The most successful method for extending an animal’s lifespan and healthspan is caloric restriction. By significantly decreasing food intake, lifespan lengthens. This stressor triggers a cellular stress response that renders the animal more resistant to chronic diseases and slows aging. One of the ways this works is through a dramatic decrease in inflammation. Inflammation characterizes the early stages of most chronic diseases and is the key driver of the aging process.
Intermittent fasting can take many forms (e.g. skipping breakfast and prolonging the overnight fast) and has been shown to provide many of the benefits of longer (e.g. 24 hour) fasts or a daily low calorie diet. Such fasting recapitulates the unpredictable food supply that stressed our ancestors.
One must also question the prioritization of breakfast in a sedentary culture. Our development in a light-dark cycle gave rise to a circadian rhythm that directs a corresponding active (light)-inactive (dark) cycle. The morning cortisol awakening responsefrees energy stores to fuel the requisite foraging activity that began each day. We forget that before agriculture (99.5% of our existence), this was always the sequence. Physical exertion necessarily preceded feeding. A surge of cortisol at sunrise has generated energy for millions of years without breakfast.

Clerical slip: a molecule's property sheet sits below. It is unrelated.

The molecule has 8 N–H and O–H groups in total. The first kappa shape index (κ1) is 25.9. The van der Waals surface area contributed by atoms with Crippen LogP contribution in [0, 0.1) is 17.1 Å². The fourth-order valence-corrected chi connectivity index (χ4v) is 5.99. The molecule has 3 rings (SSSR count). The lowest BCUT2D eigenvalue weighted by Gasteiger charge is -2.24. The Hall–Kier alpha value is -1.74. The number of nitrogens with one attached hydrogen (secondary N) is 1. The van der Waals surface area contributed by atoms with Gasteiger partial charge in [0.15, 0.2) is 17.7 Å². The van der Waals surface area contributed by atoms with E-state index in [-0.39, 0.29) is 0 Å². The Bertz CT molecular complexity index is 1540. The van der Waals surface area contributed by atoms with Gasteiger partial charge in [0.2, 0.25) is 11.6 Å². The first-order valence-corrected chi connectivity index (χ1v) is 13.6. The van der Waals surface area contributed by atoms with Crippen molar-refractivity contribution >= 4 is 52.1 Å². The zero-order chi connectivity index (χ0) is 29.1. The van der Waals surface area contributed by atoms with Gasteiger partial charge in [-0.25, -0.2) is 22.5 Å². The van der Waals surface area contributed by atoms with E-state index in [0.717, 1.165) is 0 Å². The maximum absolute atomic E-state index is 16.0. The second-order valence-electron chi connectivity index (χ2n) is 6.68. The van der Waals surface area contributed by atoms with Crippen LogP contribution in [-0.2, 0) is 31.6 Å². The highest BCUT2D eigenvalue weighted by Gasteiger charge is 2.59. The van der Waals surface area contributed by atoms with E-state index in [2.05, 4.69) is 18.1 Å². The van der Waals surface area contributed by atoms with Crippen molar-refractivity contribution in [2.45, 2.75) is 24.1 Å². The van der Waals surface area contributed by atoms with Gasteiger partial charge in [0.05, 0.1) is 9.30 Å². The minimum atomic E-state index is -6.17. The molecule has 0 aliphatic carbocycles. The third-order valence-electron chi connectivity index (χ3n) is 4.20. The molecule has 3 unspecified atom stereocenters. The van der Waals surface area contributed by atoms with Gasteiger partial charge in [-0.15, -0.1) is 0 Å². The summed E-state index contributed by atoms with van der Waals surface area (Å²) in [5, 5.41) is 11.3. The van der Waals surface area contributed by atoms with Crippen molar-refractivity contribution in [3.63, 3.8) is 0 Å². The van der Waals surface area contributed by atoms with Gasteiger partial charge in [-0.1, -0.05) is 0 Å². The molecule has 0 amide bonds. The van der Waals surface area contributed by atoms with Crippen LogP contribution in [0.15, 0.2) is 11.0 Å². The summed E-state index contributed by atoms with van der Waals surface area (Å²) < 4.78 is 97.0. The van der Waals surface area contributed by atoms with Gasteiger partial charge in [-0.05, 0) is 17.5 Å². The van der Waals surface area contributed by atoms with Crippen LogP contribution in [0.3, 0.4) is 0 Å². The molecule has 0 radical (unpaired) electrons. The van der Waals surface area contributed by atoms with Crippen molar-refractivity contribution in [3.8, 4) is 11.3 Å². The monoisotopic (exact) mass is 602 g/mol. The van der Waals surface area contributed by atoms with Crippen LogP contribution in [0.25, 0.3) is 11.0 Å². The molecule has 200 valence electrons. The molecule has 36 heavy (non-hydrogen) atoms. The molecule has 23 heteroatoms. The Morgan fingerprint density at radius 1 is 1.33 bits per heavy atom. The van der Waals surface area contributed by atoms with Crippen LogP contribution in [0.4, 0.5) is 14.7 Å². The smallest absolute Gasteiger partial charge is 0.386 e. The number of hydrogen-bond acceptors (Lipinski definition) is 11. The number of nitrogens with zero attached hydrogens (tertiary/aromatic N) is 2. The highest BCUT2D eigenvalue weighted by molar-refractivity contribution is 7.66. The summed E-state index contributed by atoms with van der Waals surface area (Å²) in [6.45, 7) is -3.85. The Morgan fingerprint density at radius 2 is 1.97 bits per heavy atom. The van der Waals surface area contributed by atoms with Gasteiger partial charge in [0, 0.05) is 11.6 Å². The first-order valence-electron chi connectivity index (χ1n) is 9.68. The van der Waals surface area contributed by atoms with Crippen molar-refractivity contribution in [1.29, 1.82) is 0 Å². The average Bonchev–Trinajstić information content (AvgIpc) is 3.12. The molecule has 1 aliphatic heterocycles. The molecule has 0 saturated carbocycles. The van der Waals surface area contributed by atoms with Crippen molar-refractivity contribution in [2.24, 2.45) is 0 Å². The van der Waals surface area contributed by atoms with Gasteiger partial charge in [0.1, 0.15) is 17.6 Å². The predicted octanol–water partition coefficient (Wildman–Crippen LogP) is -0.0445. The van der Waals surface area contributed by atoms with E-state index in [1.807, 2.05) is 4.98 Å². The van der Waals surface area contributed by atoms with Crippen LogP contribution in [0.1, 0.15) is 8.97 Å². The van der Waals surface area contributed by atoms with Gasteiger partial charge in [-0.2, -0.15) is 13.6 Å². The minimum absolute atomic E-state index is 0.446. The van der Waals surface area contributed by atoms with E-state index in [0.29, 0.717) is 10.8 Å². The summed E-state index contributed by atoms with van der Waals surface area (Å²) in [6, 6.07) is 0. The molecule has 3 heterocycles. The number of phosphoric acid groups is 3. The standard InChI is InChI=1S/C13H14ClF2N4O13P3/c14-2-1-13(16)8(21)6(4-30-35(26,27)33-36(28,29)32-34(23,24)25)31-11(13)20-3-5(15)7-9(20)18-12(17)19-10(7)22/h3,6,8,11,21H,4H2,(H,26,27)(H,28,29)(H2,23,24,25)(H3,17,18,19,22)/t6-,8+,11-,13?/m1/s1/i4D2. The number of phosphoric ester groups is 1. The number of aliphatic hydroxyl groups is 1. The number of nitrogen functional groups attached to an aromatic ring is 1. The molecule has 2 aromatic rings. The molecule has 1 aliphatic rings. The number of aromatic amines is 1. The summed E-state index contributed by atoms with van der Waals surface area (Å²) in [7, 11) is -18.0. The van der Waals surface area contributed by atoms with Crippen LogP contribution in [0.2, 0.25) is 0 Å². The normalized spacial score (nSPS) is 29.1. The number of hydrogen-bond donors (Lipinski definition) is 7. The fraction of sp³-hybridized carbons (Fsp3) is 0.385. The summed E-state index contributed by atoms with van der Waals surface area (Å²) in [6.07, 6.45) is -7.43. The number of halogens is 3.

While exercise causes some low-grade oxidation and inflammation in the short term, it provides powerful anti-inflammatory effects in the long term. Researchers studied the effect of exercise with and without the antioxidants vitamins E and C. When exercise was preceded by these vitamins the beneficial effects were eliminated. In other words, blocking the mild stress of the exercise voided many of its therapeutic effects.
The 10,000 steps per day goal is a good place to start.
Attempt to integrate movement into every part of the day. Even the best exercise routine does not undo the negative effects of prolonged sitting. Set an alarm for 20 minute intervals and stand up for at least one minute. Take all your phone calls standing up. When watching television, stand up for every advertisement. If you commute by bus/subway/train, try standing up for the ride.
Because the activity pattern of hunter-gatherers is long periods of slow pace interspersed with intense exertion, interval training with a similar pattern best mimics this stressor. And don’t take your vitamins before exercising.